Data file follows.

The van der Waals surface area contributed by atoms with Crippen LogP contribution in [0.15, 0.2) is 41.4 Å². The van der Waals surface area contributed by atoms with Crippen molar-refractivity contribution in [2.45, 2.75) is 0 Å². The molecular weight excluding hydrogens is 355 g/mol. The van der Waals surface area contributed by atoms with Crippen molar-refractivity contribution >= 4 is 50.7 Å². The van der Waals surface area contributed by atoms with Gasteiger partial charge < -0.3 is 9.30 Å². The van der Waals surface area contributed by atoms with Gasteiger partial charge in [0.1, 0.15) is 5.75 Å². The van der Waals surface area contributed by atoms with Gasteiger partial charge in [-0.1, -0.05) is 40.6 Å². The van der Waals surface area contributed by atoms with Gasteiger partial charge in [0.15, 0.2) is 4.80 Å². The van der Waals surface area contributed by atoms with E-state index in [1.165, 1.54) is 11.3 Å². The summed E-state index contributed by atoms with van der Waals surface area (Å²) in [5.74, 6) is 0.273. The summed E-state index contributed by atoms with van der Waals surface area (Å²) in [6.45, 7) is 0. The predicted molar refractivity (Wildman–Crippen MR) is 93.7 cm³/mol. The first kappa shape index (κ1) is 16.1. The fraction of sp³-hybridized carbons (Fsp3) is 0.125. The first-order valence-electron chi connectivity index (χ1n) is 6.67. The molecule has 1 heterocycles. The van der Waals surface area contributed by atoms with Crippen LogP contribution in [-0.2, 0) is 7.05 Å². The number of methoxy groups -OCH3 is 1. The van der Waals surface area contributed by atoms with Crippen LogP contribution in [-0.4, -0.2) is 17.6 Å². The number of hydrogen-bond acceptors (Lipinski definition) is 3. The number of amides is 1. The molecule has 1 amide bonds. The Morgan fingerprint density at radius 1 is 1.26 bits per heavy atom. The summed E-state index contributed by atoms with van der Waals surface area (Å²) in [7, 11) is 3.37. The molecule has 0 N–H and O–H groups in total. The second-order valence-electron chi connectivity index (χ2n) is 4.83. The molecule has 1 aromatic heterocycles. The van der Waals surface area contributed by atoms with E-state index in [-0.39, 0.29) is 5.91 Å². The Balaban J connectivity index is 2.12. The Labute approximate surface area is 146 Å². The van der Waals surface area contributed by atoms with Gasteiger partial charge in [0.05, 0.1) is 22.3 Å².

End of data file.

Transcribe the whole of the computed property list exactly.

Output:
The van der Waals surface area contributed by atoms with Crippen LogP contribution in [0.15, 0.2) is 41.4 Å². The van der Waals surface area contributed by atoms with Crippen molar-refractivity contribution in [2.45, 2.75) is 0 Å². The molecular weight excluding hydrogens is 355 g/mol. The van der Waals surface area contributed by atoms with Crippen molar-refractivity contribution >= 4 is 50.7 Å². The van der Waals surface area contributed by atoms with Gasteiger partial charge < -0.3 is 9.30 Å². The van der Waals surface area contributed by atoms with Gasteiger partial charge in [0.1, 0.15) is 5.75 Å². The van der Waals surface area contributed by atoms with Gasteiger partial charge in [-0.1, -0.05) is 40.6 Å². The van der Waals surface area contributed by atoms with Gasteiger partial charge in [0.15, 0.2) is 4.80 Å². The van der Waals surface area contributed by atoms with E-state index in [1.165, 1.54) is 11.3 Å². The summed E-state index contributed by atoms with van der Waals surface area (Å²) in [5.74, 6) is 0.273. The summed E-state index contributed by atoms with van der Waals surface area (Å²) in [6.45, 7) is 0. The predicted molar refractivity (Wildman–Crippen MR) is 93.7 cm³/mol. The first kappa shape index (κ1) is 16.1. The fraction of sp³-hybridized carbons (Fsp3) is 0.125. The first-order valence-electron chi connectivity index (χ1n) is 6.67. The molecule has 1 heterocycles. The van der Waals surface area contributed by atoms with Crippen LogP contribution in [-0.2, 0) is 7.05 Å². The number of methoxy groups -OCH3 is 1. The van der Waals surface area contributed by atoms with Crippen LogP contribution in [-0.4, -0.2) is 17.6 Å². The number of hydrogen-bond acceptors (Lipinski definition) is 3. The number of amides is 1. The molecule has 1 amide bonds. The Morgan fingerprint density at radius 1 is 1.26 bits per heavy atom. The summed E-state index contributed by atoms with van der Waals surface area (Å²) in [7, 11) is 3.37. The molecule has 0 N–H and O–H groups in total. The second-order valence-electron chi connectivity index (χ2n) is 4.83. The molecule has 1 aromatic heterocycles. The van der Waals surface area contributed by atoms with E-state index in [-0.39, 0.29) is 5.91 Å². The Balaban J connectivity index is 2.12. The Labute approximate surface area is 146 Å². The van der Waals surface area contributed by atoms with Gasteiger partial charge in [0.05, 0.1) is 22.3 Å².